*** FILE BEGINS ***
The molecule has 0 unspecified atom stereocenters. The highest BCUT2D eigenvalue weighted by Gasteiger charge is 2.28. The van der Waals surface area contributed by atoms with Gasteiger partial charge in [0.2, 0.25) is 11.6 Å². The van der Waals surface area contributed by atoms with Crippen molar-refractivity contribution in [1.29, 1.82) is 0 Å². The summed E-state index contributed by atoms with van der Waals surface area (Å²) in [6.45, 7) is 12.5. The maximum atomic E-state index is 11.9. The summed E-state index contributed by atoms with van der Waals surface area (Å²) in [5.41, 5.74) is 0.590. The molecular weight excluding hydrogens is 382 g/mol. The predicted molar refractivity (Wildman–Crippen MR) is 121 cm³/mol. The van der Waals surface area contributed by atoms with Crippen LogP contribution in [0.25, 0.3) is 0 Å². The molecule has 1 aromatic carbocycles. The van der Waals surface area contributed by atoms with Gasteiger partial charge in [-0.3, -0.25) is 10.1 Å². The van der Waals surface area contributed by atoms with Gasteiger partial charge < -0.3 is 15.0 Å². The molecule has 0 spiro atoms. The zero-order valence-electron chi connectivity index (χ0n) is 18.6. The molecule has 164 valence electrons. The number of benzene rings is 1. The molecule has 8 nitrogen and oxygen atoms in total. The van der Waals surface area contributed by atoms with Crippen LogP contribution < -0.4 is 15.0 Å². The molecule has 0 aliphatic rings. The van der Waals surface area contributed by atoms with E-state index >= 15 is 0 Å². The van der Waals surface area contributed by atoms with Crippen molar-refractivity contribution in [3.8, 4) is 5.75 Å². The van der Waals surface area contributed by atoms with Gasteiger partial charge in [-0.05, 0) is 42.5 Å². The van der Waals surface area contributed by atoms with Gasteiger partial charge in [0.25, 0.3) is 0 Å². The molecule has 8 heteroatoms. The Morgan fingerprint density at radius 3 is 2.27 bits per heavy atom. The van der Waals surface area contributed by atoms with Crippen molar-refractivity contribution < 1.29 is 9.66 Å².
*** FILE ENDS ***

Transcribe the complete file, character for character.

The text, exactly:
The molecule has 0 unspecified atom stereocenters. The highest BCUT2D eigenvalue weighted by Gasteiger charge is 2.28. The van der Waals surface area contributed by atoms with Gasteiger partial charge in [0.2, 0.25) is 11.6 Å². The van der Waals surface area contributed by atoms with Crippen molar-refractivity contribution in [1.29, 1.82) is 0 Å². The summed E-state index contributed by atoms with van der Waals surface area (Å²) in [6.45, 7) is 12.5. The maximum atomic E-state index is 11.9. The summed E-state index contributed by atoms with van der Waals surface area (Å²) in [5.41, 5.74) is 0.590. The molecular weight excluding hydrogens is 382 g/mol. The predicted molar refractivity (Wildman–Crippen MR) is 121 cm³/mol. The van der Waals surface area contributed by atoms with Crippen LogP contribution in [0.25, 0.3) is 0 Å². The molecule has 1 aromatic carbocycles. The van der Waals surface area contributed by atoms with Gasteiger partial charge in [-0.3, -0.25) is 10.1 Å². The van der Waals surface area contributed by atoms with Gasteiger partial charge < -0.3 is 15.0 Å². The molecule has 0 spiro atoms. The zero-order valence-electron chi connectivity index (χ0n) is 18.6. The molecule has 164 valence electrons. The number of benzene rings is 1. The molecule has 8 nitrogen and oxygen atoms in total. The van der Waals surface area contributed by atoms with Crippen LogP contribution < -0.4 is 15.0 Å². The molecule has 0 aliphatic rings. The van der Waals surface area contributed by atoms with E-state index >= 15 is 0 Å². The van der Waals surface area contributed by atoms with Crippen molar-refractivity contribution in [3.8, 4) is 5.75 Å². The van der Waals surface area contributed by atoms with Gasteiger partial charge in [-0.05, 0) is 42.5 Å². The van der Waals surface area contributed by atoms with Gasteiger partial charge in [0.25, 0.3) is 0 Å². The molecule has 8 heteroatoms. The Morgan fingerprint density at radius 3 is 2.27 bits per heavy atom. The van der Waals surface area contributed by atoms with Crippen molar-refractivity contribution < 1.29 is 9.66 Å².